What is it like to stand on the airfield at a ramp ceremony? What is it like when there’s a mortar attack? How many casualties did you take this year?
I’ve had my cherry popped in more ways than one this year but being asked these questions was a milestone I didn’t want to see breached. I flew on a Blackhawk for the first time, fired an AK-47, and felt an earthquake. I stood in my CHU as indirect fire hit our base.
But I didn’t want to talk about what it’s like when someone dies. One of the new lieutenants asked me how many casualties we took this year. I didn’t want to give him a number, I wanted to tell him about the names. The brothers and sisters that we lost. The husbands and wives and sons and daughters.
And now I know how others felt when I asked the questions he put to me. Awkward. Unsure. Irritated. Saddened.
But I gave him the number, hoping he would catch on that I didn’t want to talk about it. He didn’t. He asked about the worst day. I told him there were two for me but many more for each soldier in the brigade. The day we lost a battalion commander in a catastrophic blast. I’ll never forget the heavy shock that settled over my shoulders when my boss told me that Warhorse 6 was hit. I wasn’t close to him, but he’d taken time to chew me out several times when I was the brigade signal officer and I respected him. He talked trash to me at a test fire range in Kuwait and I gave it right back. I don’t think he expected a female LT to smart off but then again, he didn’t so much as blink. His sergeant major laughed.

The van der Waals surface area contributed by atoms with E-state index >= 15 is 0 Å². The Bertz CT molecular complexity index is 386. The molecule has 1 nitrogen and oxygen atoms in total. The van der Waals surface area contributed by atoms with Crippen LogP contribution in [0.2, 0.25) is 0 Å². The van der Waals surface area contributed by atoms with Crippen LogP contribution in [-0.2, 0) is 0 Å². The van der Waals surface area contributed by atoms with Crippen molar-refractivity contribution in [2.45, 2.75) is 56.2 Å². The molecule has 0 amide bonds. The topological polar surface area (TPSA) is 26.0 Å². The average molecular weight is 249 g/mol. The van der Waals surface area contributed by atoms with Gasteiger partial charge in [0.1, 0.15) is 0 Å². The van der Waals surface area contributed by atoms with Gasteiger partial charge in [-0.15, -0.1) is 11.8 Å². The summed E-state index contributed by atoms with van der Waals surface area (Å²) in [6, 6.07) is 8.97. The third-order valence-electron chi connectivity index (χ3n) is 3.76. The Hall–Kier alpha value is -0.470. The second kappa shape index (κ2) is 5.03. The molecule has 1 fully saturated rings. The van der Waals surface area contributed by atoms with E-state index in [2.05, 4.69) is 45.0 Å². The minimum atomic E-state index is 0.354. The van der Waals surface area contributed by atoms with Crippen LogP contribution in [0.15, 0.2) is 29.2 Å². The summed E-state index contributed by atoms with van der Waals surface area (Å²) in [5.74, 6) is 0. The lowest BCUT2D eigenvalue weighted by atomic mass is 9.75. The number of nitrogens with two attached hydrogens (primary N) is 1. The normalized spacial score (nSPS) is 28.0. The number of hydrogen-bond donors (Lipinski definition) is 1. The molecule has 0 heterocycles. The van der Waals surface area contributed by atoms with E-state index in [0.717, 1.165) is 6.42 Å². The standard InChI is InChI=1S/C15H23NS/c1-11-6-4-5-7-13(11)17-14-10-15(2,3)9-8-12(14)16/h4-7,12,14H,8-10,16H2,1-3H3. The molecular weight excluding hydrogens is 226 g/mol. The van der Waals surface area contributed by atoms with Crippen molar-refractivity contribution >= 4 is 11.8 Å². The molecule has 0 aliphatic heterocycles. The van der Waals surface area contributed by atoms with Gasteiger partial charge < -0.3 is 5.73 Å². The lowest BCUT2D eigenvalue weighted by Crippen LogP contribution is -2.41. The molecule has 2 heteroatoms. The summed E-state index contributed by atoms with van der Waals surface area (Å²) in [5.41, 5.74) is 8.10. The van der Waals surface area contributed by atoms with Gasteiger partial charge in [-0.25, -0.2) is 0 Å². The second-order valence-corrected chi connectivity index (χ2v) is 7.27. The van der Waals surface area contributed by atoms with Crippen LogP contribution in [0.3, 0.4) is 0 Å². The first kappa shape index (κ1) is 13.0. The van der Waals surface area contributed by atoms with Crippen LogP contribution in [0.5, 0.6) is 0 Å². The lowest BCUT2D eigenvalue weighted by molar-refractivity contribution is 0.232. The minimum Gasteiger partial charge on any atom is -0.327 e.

The next hard day struck my then new company hard. One of our soldiers was married to the girl who was hit by a mortar. When I explained this to the new lieutenant, he was shocked. How does someone get hit by a mortar? Wrong place, wrong time? He asked. No. Just being in Iraq. My husband took her death hard as he worked with her. I took her death hard because I worked with her husband, and my heart broke for him.
But then the LT crossed the barrier. He asked about the ramp ceremony. I’ve written about them, but nothing on earth will prepare you to stand at attention, holding a salute you would rather die than drop and see a flag draped coffin carried on to the back of a C-17. No matter how cold or how hot, it is the final respect we pay for our fallen brothers and sisters.
And they suck, because in that coffin is the remnant of a life, a person who’s mission was finally complete here on earth and they were called home. Knowing they are safe and happy now does nothing to ease the ache inside you when you watch that procession.
I did not want to talk about it. I felt myself avoiding his questions and his eyes. I told him I hoped his year here was quiet and that he never had to go to a ramp ceremony or a memorial. They are heart wrenching, even for brothers and sisters I did not know.
Funny, I can write about it so much easier than I can use voice the words. I can’t explain why. Maybe because sitting at my computer, I don’t have to look in your eyes and explain to what it feels like. Maybe because you can’t see my eyes fill or my voice thicken, I can write the words far more easily than I can speak them.
For whatever reason, I don’t want to talk about what it’s like. In that, I am probably more like my combat veteran brothers and sisters than I am different. COL (RET) Merline Lovelace told me that most folks in her generation don’t talk about Vietnam, even after years of work to remove the stigma from veterans of that war. There is a deep shame in our country for how we treated our veterans of Vietnam whereas there is a deep pride in our nation now for our veterans of this war.
It still doesn’t mean I want to talk about it. I’ll write about it instead, because that is my chosen release. Others may be willing to speak about it and if they do, listen. But for now, I don’t wish to speak about it.